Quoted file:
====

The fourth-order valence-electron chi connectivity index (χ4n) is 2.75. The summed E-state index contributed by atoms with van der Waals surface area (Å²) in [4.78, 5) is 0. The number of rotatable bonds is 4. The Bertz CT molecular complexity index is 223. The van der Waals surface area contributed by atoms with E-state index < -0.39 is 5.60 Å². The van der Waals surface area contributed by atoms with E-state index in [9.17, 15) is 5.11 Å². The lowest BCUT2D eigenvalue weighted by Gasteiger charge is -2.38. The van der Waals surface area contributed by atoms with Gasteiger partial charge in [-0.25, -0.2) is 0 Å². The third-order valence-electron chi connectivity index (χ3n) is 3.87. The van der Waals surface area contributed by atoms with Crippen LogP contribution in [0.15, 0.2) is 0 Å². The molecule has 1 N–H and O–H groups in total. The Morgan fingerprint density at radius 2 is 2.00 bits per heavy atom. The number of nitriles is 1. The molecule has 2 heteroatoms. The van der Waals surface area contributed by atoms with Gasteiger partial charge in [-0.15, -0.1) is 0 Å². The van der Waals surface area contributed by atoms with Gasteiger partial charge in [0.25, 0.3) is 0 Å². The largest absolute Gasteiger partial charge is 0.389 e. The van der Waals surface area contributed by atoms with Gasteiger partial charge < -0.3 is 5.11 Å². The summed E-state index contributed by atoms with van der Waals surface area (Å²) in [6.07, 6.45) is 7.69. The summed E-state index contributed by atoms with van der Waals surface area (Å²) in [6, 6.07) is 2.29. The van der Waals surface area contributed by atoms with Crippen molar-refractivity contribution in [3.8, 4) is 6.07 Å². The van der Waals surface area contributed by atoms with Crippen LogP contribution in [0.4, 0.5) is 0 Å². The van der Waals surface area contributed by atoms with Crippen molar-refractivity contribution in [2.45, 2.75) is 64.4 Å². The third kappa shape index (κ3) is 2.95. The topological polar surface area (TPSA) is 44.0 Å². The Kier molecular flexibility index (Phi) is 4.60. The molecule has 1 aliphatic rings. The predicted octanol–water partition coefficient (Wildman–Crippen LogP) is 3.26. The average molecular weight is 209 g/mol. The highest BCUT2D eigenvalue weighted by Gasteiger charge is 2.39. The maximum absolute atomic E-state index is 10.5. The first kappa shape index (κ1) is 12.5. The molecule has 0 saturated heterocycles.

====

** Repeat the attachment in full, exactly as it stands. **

The fourth-order valence-electron chi connectivity index (χ4n) is 2.75. The summed E-state index contributed by atoms with van der Waals surface area (Å²) in [4.78, 5) is 0. The number of rotatable bonds is 4. The Bertz CT molecular complexity index is 223. The van der Waals surface area contributed by atoms with E-state index < -0.39 is 5.60 Å². The van der Waals surface area contributed by atoms with E-state index in [9.17, 15) is 5.11 Å². The lowest BCUT2D eigenvalue weighted by Gasteiger charge is -2.38. The van der Waals surface area contributed by atoms with Gasteiger partial charge in [-0.25, -0.2) is 0 Å². The third-order valence-electron chi connectivity index (χ3n) is 3.87. The van der Waals surface area contributed by atoms with Crippen LogP contribution in [0.15, 0.2) is 0 Å². The molecule has 1 N–H and O–H groups in total. The Morgan fingerprint density at radius 2 is 2.00 bits per heavy atom. The number of nitriles is 1. The molecule has 2 heteroatoms. The van der Waals surface area contributed by atoms with Gasteiger partial charge in [-0.15, -0.1) is 0 Å². The van der Waals surface area contributed by atoms with Gasteiger partial charge in [0.25, 0.3) is 0 Å². The largest absolute Gasteiger partial charge is 0.389 e. The van der Waals surface area contributed by atoms with Gasteiger partial charge < -0.3 is 5.11 Å². The summed E-state index contributed by atoms with van der Waals surface area (Å²) in [6.07, 6.45) is 7.69. The summed E-state index contributed by atoms with van der Waals surface area (Å²) in [6, 6.07) is 2.29. The van der Waals surface area contributed by atoms with Crippen molar-refractivity contribution in [3.8, 4) is 6.07 Å². The van der Waals surface area contributed by atoms with Crippen LogP contribution in [0.4, 0.5) is 0 Å². The van der Waals surface area contributed by atoms with Crippen molar-refractivity contribution in [2.45, 2.75) is 64.4 Å². The third kappa shape index (κ3) is 2.95. The topological polar surface area (TPSA) is 44.0 Å². The Kier molecular flexibility index (Phi) is 4.60. The molecule has 1 aliphatic rings. The predicted octanol–water partition coefficient (Wildman–Crippen LogP) is 3.26. The average molecular weight is 209 g/mol. The highest BCUT2D eigenvalue weighted by Gasteiger charge is 2.39. The maximum absolute atomic E-state index is 10.5. The first kappa shape index (κ1) is 12.5. The molecule has 0 saturated heterocycles.